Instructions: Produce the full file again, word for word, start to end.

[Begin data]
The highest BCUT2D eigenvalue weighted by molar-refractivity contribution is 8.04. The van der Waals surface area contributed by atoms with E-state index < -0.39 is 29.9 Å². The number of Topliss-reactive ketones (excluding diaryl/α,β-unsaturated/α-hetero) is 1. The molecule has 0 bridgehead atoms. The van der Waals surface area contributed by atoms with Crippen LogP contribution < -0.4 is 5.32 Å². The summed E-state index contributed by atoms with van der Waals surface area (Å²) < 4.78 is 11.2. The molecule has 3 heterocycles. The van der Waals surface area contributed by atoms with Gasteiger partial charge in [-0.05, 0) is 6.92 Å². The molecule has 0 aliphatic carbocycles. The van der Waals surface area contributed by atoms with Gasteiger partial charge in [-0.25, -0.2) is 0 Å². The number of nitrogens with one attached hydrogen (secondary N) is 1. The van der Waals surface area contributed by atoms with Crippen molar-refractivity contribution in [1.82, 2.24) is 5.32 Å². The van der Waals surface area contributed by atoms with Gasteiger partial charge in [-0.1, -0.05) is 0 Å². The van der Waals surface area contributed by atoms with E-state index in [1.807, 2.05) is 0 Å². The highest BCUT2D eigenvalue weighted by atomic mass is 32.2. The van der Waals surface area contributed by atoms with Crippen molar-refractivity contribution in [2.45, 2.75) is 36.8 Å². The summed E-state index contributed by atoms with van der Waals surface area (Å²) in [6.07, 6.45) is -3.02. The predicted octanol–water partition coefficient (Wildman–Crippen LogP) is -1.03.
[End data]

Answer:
The highest BCUT2D eigenvalue weighted by molar-refractivity contribution is 8.04. The van der Waals surface area contributed by atoms with E-state index < -0.39 is 29.9 Å². The number of Topliss-reactive ketones (excluding diaryl/α,β-unsaturated/α-hetero) is 1. The molecule has 0 bridgehead atoms. The van der Waals surface area contributed by atoms with Crippen LogP contribution < -0.4 is 5.32 Å². The summed E-state index contributed by atoms with van der Waals surface area (Å²) < 4.78 is 11.2. The molecule has 3 heterocycles. The van der Waals surface area contributed by atoms with Gasteiger partial charge in [-0.05, 0) is 6.92 Å². The molecule has 0 aliphatic carbocycles. The van der Waals surface area contributed by atoms with Gasteiger partial charge in [-0.25, -0.2) is 0 Å². The number of nitrogens with one attached hydrogen (secondary N) is 1. The van der Waals surface area contributed by atoms with Crippen molar-refractivity contribution in [1.82, 2.24) is 5.32 Å². The van der Waals surface area contributed by atoms with Gasteiger partial charge in [-0.1, -0.05) is 0 Å². The van der Waals surface area contributed by atoms with E-state index in [1.807, 2.05) is 0 Å². The highest BCUT2D eigenvalue weighted by atomic mass is 32.2. The van der Waals surface area contributed by atoms with Crippen molar-refractivity contribution in [2.45, 2.75) is 36.8 Å². The summed E-state index contributed by atoms with van der Waals surface area (Å²) in [6.07, 6.45) is -3.02. The predicted octanol–water partition coefficient (Wildman–Crippen LogP) is -1.03.